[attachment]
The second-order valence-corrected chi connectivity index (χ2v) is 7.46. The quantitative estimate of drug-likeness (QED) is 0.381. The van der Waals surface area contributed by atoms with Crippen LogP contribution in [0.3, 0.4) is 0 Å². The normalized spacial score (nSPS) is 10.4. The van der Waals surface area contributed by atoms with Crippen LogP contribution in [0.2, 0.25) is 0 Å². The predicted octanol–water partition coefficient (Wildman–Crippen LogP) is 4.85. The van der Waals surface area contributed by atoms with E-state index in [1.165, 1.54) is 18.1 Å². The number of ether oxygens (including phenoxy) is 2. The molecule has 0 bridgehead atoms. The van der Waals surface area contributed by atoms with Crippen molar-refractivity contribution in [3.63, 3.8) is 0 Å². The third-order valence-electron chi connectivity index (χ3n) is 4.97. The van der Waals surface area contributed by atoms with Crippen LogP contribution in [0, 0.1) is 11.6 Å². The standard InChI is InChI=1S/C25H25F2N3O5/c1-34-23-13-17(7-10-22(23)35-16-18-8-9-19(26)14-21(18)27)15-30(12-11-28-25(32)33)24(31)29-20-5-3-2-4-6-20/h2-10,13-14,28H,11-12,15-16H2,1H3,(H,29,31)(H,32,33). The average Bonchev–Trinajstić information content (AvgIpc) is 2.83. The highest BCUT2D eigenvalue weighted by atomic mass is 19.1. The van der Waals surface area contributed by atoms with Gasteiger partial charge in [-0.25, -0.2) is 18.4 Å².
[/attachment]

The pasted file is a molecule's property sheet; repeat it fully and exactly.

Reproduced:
The second-order valence-corrected chi connectivity index (χ2v) is 7.46. The quantitative estimate of drug-likeness (QED) is 0.381. The van der Waals surface area contributed by atoms with Crippen LogP contribution in [0.3, 0.4) is 0 Å². The normalized spacial score (nSPS) is 10.4. The van der Waals surface area contributed by atoms with Crippen LogP contribution in [0.2, 0.25) is 0 Å². The predicted octanol–water partition coefficient (Wildman–Crippen LogP) is 4.85. The van der Waals surface area contributed by atoms with E-state index in [1.165, 1.54) is 18.1 Å². The number of ether oxygens (including phenoxy) is 2. The molecule has 0 bridgehead atoms. The van der Waals surface area contributed by atoms with Crippen molar-refractivity contribution in [3.63, 3.8) is 0 Å². The third-order valence-electron chi connectivity index (χ3n) is 4.97. The van der Waals surface area contributed by atoms with Crippen LogP contribution in [0, 0.1) is 11.6 Å². The standard InChI is InChI=1S/C25H25F2N3O5/c1-34-23-13-17(7-10-22(23)35-16-18-8-9-19(26)14-21(18)27)15-30(12-11-28-25(32)33)24(31)29-20-5-3-2-4-6-20/h2-10,13-14,28H,11-12,15-16H2,1H3,(H,29,31)(H,32,33). The average Bonchev–Trinajstić information content (AvgIpc) is 2.83. The highest BCUT2D eigenvalue weighted by atomic mass is 19.1. The van der Waals surface area contributed by atoms with Gasteiger partial charge in [-0.25, -0.2) is 18.4 Å².